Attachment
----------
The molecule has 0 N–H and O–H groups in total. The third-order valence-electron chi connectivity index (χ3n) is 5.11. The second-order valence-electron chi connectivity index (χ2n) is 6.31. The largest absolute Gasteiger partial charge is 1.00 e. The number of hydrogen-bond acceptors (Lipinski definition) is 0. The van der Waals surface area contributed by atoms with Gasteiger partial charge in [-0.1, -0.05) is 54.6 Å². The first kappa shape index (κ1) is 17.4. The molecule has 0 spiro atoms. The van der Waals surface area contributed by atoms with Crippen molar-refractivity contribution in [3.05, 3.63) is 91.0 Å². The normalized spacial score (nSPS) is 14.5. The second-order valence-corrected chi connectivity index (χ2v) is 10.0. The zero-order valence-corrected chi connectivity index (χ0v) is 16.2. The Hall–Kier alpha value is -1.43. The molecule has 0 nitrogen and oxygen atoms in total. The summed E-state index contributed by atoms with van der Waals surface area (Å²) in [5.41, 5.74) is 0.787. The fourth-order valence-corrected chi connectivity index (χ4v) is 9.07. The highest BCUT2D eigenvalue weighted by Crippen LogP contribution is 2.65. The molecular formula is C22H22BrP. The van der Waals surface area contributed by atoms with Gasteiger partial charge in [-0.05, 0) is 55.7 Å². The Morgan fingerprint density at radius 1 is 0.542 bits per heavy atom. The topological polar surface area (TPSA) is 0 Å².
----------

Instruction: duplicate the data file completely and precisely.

The molecule has 0 N–H and O–H groups in total. The third-order valence-electron chi connectivity index (χ3n) is 5.11. The second-order valence-electron chi connectivity index (χ2n) is 6.31. The largest absolute Gasteiger partial charge is 1.00 e. The number of hydrogen-bond acceptors (Lipinski definition) is 0. The van der Waals surface area contributed by atoms with Gasteiger partial charge in [-0.1, -0.05) is 54.6 Å². The first kappa shape index (κ1) is 17.4. The molecule has 0 spiro atoms. The van der Waals surface area contributed by atoms with Crippen molar-refractivity contribution in [3.05, 3.63) is 91.0 Å². The normalized spacial score (nSPS) is 14.5. The second-order valence-corrected chi connectivity index (χ2v) is 10.0. The zero-order valence-corrected chi connectivity index (χ0v) is 16.2. The Hall–Kier alpha value is -1.43. The molecule has 0 nitrogen and oxygen atoms in total. The summed E-state index contributed by atoms with van der Waals surface area (Å²) in [5.41, 5.74) is 0.787. The fourth-order valence-corrected chi connectivity index (χ4v) is 9.07. The highest BCUT2D eigenvalue weighted by Crippen LogP contribution is 2.65. The molecular formula is C22H22BrP. The van der Waals surface area contributed by atoms with Gasteiger partial charge in [-0.05, 0) is 55.7 Å². The Morgan fingerprint density at radius 1 is 0.542 bits per heavy atom. The topological polar surface area (TPSA) is 0 Å².